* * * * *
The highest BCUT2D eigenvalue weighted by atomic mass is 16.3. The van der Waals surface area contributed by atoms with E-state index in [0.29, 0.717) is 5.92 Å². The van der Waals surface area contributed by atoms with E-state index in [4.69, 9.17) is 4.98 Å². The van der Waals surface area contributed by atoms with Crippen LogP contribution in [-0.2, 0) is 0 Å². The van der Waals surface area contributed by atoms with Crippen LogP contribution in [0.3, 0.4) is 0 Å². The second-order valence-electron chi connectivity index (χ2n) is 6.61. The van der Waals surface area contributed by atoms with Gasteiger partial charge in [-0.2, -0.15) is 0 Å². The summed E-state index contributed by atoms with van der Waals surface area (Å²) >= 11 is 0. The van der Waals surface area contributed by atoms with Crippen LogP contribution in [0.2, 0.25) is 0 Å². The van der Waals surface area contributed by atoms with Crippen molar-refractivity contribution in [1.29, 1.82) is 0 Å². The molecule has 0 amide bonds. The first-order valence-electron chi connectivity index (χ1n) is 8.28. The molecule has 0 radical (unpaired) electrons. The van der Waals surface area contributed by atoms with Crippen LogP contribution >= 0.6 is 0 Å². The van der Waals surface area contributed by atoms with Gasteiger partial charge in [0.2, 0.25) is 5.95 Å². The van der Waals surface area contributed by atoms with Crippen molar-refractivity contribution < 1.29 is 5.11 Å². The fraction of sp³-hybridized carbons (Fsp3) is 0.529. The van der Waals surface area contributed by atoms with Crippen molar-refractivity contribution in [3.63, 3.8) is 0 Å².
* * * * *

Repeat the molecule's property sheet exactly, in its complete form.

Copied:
The highest BCUT2D eigenvalue weighted by atomic mass is 16.3. The van der Waals surface area contributed by atoms with E-state index in [0.29, 0.717) is 5.92 Å². The van der Waals surface area contributed by atoms with E-state index in [4.69, 9.17) is 4.98 Å². The van der Waals surface area contributed by atoms with Crippen LogP contribution in [-0.2, 0) is 0 Å². The van der Waals surface area contributed by atoms with Crippen LogP contribution in [0.3, 0.4) is 0 Å². The second-order valence-electron chi connectivity index (χ2n) is 6.61. The van der Waals surface area contributed by atoms with Gasteiger partial charge in [-0.2, -0.15) is 0 Å². The summed E-state index contributed by atoms with van der Waals surface area (Å²) >= 11 is 0. The van der Waals surface area contributed by atoms with Crippen LogP contribution in [0.2, 0.25) is 0 Å². The van der Waals surface area contributed by atoms with Crippen molar-refractivity contribution in [1.29, 1.82) is 0 Å². The molecule has 0 amide bonds. The first-order valence-electron chi connectivity index (χ1n) is 8.28. The molecule has 0 radical (unpaired) electrons. The van der Waals surface area contributed by atoms with Crippen LogP contribution >= 0.6 is 0 Å². The van der Waals surface area contributed by atoms with Gasteiger partial charge in [0.2, 0.25) is 5.95 Å². The van der Waals surface area contributed by atoms with Crippen molar-refractivity contribution < 1.29 is 5.11 Å². The fraction of sp³-hybridized carbons (Fsp3) is 0.529. The van der Waals surface area contributed by atoms with Crippen molar-refractivity contribution in [3.63, 3.8) is 0 Å².